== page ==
The polar vortex that gripped Chicago from the latter half of December through the New Year briefly relented last week, just in time for the Security Traders Association of Chicago to hold their annual Mid-Winter Conference. Attendance was strong, with over 600 registered for the event, and a program that combined the old (e.g. market data) with the new (e.g. emerging technologies) provided a number of interesting insights.
Emerging Technologies and Trading Signals
The conference began on an interesting note as Catherine Clay from Cboe Global Markets led a panel on emerging technologies with Sam McIngvale from Apex Clearing, Feargal OSullivan from USAM Group, and Erik Schlesinger of Alpha Consulting. Touching on the topics of AI, big data, cryptocurrencies, blockchain, cloud, and others, the panel cut through the hype and gave a clear eyed view of the shape of technology in the markets. On the subject of AI, for instance, Clay began with an analogy from the 70s about a computer that can make a perfect chess move in a burning room while McIngvale posited that AI hasnt been fully manifested on the retail side yet because there is so much long-hanging fruit (e.g. UX and design) that can be harvested first. OSullivan touched on the big data challenges that precede AI insight and Schlesinger discussed the interesting opportunities in human assisted AI, particularly in trade research.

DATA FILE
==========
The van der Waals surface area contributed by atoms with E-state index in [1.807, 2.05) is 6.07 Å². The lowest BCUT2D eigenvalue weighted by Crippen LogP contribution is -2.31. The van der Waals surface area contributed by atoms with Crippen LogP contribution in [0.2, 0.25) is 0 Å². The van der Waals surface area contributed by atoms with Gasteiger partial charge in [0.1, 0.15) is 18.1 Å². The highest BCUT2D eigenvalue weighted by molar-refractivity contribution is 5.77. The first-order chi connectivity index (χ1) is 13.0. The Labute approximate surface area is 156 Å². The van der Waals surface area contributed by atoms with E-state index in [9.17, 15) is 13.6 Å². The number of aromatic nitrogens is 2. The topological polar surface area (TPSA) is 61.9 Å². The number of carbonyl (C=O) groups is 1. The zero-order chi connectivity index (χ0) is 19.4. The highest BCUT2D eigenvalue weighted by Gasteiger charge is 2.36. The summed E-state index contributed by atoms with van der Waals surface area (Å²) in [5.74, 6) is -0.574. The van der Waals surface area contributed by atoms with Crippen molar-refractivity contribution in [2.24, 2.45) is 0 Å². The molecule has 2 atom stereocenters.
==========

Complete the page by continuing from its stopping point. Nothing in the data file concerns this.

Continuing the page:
Asked by Clay to note a technology blindspot or an unusual prediction, Schlesinger said that bitcoin will lose its prominence while cryptocurrencies continue to gain in prominence (he said it feels like 1997 in retail equities). OSullivan thinks that HFT will come back to the fore as volatility returns to the market and McIngvale mentioned a rise in direct index investing. Lets check back next year to see how they all did with their predictions, shall we?